India’s farm income crisis has many causes. Most basic is the problem of small holdings. The proportion of farms cultivating less than two hectares increased from 74 percent in 1980 to 85 percent in 2011 due to the continuing fragmentation of holdings, with the percentage of marginal holdings (under one hectare) nearly doubling. In 2010-11 the average size of all holdings was 1.16 hectares, down from 1.84 hectares in 1980. Small and marginal holdings are frequently made even less viable by complex and opaque land and tenancy laws and practices.
A second critical constraint is the availability of water for cultivation. Despite government efforts to expand irrigation and the rapid spread of groundwater use, 50 percent of India’s farmland is still rainfed and highly vulnerable to the increasing weather volatility. The Economic Survey of India 2018 found that the impacts of extreme temperature and rainfalls shocks on agricultural productivity are twice as great in unirrigated areas as in irrigated areas.
Productivity growth in the most widely grown cereal crops, wheat and rice, has slowed over the last two or three decades. Even in the highly productive Punjab region, the productivity growth of wheat in the post-Green Revolution period averaged only 2.5 percent compared with 4.7 percent during the Green Revolution years. The story of rice is similar. Even when productivity-enhancing technologies for these and other crops do become available, failing public extension systems keep small and marginal farmers from accessing them. The costs of cultivation, especially fertilizer and labor costs, have outstripped improvements in productivity.
Government procurement of wheat and rice has failed to provide sufficient and reliable income relief for many farmers. The Minimum Support Price (MSP) offered to wheat and rice growers has until recently been lower than the cost of cultivation, especially when the imputed value of family labor is included. The procurement system often does not reach into areas where small and marginal farmers predominate. Pulses, a nutritionally vital component of the Indian diet, were not earlier covered by procurement. At the same time despite its limits the procurement system inhibits many farmers from diversifying into higher value crops because marketing those crops carries far greater risk for the farmer, even though crop diversification is the most promising path to increasing incomes.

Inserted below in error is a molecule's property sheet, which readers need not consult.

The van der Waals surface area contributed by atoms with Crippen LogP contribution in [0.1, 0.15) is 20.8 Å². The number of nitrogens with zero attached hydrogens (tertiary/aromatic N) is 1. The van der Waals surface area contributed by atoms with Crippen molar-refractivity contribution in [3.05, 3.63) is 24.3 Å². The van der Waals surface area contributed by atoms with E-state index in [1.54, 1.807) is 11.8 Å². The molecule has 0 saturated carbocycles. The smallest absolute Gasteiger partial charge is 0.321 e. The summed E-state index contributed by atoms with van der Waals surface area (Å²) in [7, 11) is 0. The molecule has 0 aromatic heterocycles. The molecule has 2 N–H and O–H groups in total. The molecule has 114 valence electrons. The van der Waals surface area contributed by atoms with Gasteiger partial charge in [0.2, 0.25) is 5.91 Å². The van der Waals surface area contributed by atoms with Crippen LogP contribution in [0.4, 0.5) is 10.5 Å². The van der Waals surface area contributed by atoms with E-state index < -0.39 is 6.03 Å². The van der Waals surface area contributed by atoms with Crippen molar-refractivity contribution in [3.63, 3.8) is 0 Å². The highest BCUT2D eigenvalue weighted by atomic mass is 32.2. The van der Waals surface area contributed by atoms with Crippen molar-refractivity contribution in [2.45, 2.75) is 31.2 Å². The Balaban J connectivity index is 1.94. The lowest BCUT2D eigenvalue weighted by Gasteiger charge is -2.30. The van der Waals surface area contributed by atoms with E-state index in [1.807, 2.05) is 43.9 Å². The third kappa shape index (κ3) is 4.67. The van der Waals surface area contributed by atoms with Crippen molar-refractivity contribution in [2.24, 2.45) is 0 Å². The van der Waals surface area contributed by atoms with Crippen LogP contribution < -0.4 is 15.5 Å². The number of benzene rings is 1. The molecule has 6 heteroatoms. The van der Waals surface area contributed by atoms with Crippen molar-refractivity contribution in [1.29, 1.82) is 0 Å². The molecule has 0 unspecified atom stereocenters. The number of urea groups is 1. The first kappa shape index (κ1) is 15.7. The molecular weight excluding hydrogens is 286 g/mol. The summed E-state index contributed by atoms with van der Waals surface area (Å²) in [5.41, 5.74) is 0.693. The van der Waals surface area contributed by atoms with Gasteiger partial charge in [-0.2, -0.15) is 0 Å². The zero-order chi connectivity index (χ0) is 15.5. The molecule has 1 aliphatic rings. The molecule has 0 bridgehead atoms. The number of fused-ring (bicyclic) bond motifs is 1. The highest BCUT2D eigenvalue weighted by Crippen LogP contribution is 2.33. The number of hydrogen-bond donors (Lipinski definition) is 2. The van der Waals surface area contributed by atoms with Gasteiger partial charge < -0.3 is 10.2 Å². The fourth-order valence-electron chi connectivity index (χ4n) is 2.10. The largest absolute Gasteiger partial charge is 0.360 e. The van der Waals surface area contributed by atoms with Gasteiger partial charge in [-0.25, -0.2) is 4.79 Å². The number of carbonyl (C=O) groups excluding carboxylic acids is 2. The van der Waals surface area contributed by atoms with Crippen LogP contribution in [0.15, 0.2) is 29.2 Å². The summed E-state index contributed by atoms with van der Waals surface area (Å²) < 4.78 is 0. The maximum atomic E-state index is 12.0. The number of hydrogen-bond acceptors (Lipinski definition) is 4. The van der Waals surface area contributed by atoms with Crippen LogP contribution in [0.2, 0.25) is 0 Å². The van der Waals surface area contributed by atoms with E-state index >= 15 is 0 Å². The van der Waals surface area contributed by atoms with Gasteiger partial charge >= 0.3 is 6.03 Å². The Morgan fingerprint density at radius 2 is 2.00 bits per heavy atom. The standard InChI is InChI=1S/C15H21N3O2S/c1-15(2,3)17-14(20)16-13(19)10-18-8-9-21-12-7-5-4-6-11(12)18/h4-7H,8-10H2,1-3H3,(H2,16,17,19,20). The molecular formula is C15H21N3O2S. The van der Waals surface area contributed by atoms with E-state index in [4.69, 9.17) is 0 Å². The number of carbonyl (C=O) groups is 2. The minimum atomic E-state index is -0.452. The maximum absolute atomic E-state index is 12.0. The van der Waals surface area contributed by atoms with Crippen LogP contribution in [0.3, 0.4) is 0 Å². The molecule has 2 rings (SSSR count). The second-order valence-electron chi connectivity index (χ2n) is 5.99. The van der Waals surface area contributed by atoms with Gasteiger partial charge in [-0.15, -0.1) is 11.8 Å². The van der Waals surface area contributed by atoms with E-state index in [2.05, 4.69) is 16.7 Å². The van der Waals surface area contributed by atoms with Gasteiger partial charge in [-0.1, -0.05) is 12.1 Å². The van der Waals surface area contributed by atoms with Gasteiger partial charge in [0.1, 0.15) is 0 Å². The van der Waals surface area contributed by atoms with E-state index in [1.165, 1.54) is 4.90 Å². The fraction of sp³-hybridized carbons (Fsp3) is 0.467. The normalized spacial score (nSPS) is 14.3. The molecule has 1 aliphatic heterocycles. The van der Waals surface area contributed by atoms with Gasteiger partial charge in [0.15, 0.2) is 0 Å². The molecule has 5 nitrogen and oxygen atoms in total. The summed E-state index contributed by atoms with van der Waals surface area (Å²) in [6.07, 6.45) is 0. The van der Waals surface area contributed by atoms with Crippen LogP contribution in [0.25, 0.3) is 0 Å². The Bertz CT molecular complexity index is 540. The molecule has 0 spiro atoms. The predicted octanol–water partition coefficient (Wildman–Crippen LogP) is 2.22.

Recognizing the growing crisis in farm livelihoods, Indian Prime Minister Modi announced in 2016 a major shift in the priorities of agricultural policy from crop productivity to farm incomes and a goal of doubling incomes by 2022. The goal was quickly criticized as exceedingly ambitious, but the policy shift has been welcomed and reflected in a number of Central Government initiatives including proposals for marketing reform, crop insurance, supply chain improvements, and most recently an increase in the minimum support price for wheat, rice, and maize, all with the goal of better price realization for farmers.
Central Government policies designed decades ago to increase food supply—input subsidies, support prices, and government procurement—now distort markets and crowd out public investment in the infrastructure and systems needed to increase incomes. State governments, which under India’s Constitution have the lead responsibility for agriculture, spend on average less than one percent of their state product on agriculture and respond instead to farm distress and farmer protests with loan waivers and more input subsidies that bring little longer-term improvement.
India’s farm income crisis calls for a second Green Revolution—a complete overhaul of agricultural policy aimed at securing livelihoods, improving nutrition security for all, enabling the sustainable movement out of agriculture, and meet the coming challenge of climate change.